• IoT: Data from IoT devices often focuses on personal convenience (“Did you leave the garage open?”) or optimizing daily life. As a result, analytics tend to be simpler.
  • IIoT: Generates vast amounts of machine data. Advanced analytics are crucial to extract actionable insights that drive major operational improvements. IIoT's powerful data analysis enables predictive maintenance, real-time process optimization, and the identification of potential bottlenecks.


  • IoT: IoT systems often involve connecting consumer devices and focusing on user experience. Integration, although important, might be far less complex.
  • IIoT: IIoT integrates a vast network of sensors, legacy machinery, advanced analytics platforms, and often integrates cutting-edge technologies. AI can uncover complex patterns in the data, edge computing provides local processing, and digital twins allow for predictive simulations. This integration requires specialized expertise and solutions.
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How to choose IIoT vs IoT: Which is right for you?

Still confused and unsure about IoT vs IIoT, and which is the right fit for your application?

Let’s go in a little deeper: 

  • Understand the impact. Are you looking for personal convenience and automation like a smart home? Or do you aim for major operational improvements with significant financial implications for your business? IoT primarily improves day-to-day life, while IIoT transforms how industries operate.
  • Think data and what you'll do with it. IoT data often focuses on convenience — did you leave the garage open? IIoT data is more about driving decisions. Will this machine part fail soon? Can we streamline this process to increase output? If you need data to make critical business choices, IIoT is likely the better fit.
  • Assess your tolerance for downtime. If your smart speaker malfunctions, it's annoying. If an IIoT system fails, production lines could halt, or worse. IIoT demands high reliability and redundancy. If downtime would be costly or dangerous, the investment in IIoT's robust infrastructure is necessary.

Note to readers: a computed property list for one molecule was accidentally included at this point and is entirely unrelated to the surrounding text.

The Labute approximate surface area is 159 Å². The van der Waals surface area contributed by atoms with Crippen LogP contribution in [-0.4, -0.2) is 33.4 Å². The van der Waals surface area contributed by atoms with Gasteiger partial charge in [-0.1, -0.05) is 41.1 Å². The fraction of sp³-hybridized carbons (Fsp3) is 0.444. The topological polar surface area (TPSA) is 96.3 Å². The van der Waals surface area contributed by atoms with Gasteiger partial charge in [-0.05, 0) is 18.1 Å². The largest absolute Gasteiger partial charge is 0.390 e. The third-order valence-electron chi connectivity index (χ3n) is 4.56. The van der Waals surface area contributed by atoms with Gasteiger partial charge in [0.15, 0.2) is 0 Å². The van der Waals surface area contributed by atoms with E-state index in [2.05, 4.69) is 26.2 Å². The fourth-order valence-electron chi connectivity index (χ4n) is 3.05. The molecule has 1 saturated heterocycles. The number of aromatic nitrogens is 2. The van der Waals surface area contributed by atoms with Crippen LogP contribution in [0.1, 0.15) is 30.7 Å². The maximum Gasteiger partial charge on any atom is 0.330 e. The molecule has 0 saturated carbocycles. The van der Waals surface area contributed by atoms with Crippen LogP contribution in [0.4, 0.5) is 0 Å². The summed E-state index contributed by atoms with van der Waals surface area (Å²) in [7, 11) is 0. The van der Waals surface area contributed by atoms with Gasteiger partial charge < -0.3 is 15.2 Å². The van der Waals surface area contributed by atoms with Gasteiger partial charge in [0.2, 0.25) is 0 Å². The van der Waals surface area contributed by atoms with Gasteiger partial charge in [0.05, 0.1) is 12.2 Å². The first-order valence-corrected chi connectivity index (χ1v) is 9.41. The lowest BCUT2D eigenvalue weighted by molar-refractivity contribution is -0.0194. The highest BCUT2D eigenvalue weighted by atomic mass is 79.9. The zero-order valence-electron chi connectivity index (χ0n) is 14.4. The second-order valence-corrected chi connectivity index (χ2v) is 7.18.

• Factor in complexity and expertise. IoT devices are typically user-friendly, while IIoT often requires specialized knowledge. Do you have in-house IT expertise or the budget to outsource? IIoT solutions may require specialized engineers or consultants for setup and maintenance.
  • Costs should be top of mind. IIoT systems are way more expensive, often requiring costly sensors, networking equipment, and analytics software. IoT systems are typically more affordable for the average user. However, for large organizations, the improved efficiency, automation, and optimization provided by IIoT can save money in the long run.

Frequently asked questions

Is IIoT a subset of IoT?

Yes, IIoT is a subset of the broader IoT. While IoT connects regular devices and objects to the internet, IIoT focuses specifically on industrial equipment and applications. So all IIoT applications are IoT, but not all IoT applications are IIoT.

What are the similarities between IoT and IIoT?

IoT and IIoT share some major similarities. They both leverage connected sensors and actuators to collect and share data over the internet. They also intend to gain insights and optimize systems through data analysis and automation. However, the scope and scale of IIoT deployments tend to be much larger due to the complexity of industrial environments. 

What's the difference between IIoT and traditional automation?

Traditional automation uses pre-programmed algorithms and control systems to automate industrial processes. IIoT builds on this by using connected sensors and devices to generate data that can be analyzed in real time. This data-driven approach allows for more adaptive and intelligent automation. IIoT also enables remote monitoring and control of systems through cloud connectivity.

What are some IIoT applications?

Some common IIoT applications include:

  • Smart factories that use connected sensors, robots, and AI for automated assembly and quality control.
  • Connected logistics systems that track the location and condition of products through the supply chain.
  • Predictive maintenance uses sensor data to monitor equipment health and schedule repairs before failures occur.
  • Smart energy grids that monitor energy usage across networks to optimize power generation and distribution.
  • Autonomous vehicles like self-driving cars, drones, and robotics in warehouses and factories.

Summing up

That’s the lowdown on IIoT vs IoT. While they share some similarities, IIoT is all about optimizing industrial processes and equipment, while IoT has a broader focus on connecting all kinds of consumer devices and systems. 

As you carefully evaluate your own tech needs, think about whether you want to track customer engagement or streamline operations. That should point you toward the right fit. 

Of course, don't hesitate to consult with experts if you still feel unsure about the differences between the industrial internet of things vs internet of things.